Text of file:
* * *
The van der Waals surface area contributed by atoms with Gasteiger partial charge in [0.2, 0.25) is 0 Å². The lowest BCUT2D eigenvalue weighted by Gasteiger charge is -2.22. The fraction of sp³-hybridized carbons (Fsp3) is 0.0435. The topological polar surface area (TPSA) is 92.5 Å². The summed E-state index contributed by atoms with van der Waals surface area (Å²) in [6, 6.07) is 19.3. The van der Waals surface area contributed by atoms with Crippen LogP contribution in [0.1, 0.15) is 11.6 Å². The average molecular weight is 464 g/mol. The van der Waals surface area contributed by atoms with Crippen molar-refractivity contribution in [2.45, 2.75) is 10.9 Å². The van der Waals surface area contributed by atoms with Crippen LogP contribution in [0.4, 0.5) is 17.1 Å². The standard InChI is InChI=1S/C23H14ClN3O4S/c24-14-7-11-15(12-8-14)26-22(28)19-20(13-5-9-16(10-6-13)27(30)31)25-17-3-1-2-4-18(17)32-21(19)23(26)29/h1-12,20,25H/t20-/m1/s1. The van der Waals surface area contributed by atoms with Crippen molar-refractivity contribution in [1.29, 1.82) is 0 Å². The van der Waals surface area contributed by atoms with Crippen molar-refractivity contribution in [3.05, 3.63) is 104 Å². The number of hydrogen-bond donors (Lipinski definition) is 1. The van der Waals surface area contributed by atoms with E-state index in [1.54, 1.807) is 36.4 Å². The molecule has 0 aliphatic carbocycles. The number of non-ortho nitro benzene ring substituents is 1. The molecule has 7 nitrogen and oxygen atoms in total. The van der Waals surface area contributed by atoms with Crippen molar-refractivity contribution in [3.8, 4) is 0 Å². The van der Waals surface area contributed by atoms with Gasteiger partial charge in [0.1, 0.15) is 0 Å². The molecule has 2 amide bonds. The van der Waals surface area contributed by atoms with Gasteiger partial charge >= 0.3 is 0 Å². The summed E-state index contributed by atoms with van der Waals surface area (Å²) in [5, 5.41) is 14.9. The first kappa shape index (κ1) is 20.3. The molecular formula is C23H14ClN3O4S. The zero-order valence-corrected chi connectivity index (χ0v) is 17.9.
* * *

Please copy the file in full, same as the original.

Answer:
The van der Waals surface area contributed by atoms with Gasteiger partial charge in [0.2, 0.25) is 0 Å². The lowest BCUT2D eigenvalue weighted by Gasteiger charge is -2.22. The fraction of sp³-hybridized carbons (Fsp3) is 0.0435. The topological polar surface area (TPSA) is 92.5 Å². The summed E-state index contributed by atoms with van der Waals surface area (Å²) in [6, 6.07) is 19.3. The van der Waals surface area contributed by atoms with Crippen LogP contribution in [0.1, 0.15) is 11.6 Å². The average molecular weight is 464 g/mol. The van der Waals surface area contributed by atoms with Crippen molar-refractivity contribution in [2.45, 2.75) is 10.9 Å². The van der Waals surface area contributed by atoms with Crippen LogP contribution in [0.4, 0.5) is 17.1 Å². The standard InChI is InChI=1S/C23H14ClN3O4S/c24-14-7-11-15(12-8-14)26-22(28)19-20(13-5-9-16(10-6-13)27(30)31)25-17-3-1-2-4-18(17)32-21(19)23(26)29/h1-12,20,25H/t20-/m1/s1. The van der Waals surface area contributed by atoms with Crippen molar-refractivity contribution in [1.29, 1.82) is 0 Å². The van der Waals surface area contributed by atoms with Crippen molar-refractivity contribution in [3.05, 3.63) is 104 Å². The number of hydrogen-bond donors (Lipinski definition) is 1. The van der Waals surface area contributed by atoms with E-state index in [1.54, 1.807) is 36.4 Å². The molecule has 0 aliphatic carbocycles. The number of non-ortho nitro benzene ring substituents is 1. The molecule has 7 nitrogen and oxygen atoms in total. The van der Waals surface area contributed by atoms with Crippen molar-refractivity contribution in [3.8, 4) is 0 Å². The van der Waals surface area contributed by atoms with Gasteiger partial charge in [0.1, 0.15) is 0 Å². The molecule has 2 amide bonds. The van der Waals surface area contributed by atoms with Gasteiger partial charge >= 0.3 is 0 Å². The summed E-state index contributed by atoms with van der Waals surface area (Å²) in [5, 5.41) is 14.9. The first kappa shape index (κ1) is 20.3. The molecular formula is C23H14ClN3O4S. The zero-order valence-corrected chi connectivity index (χ0v) is 17.9.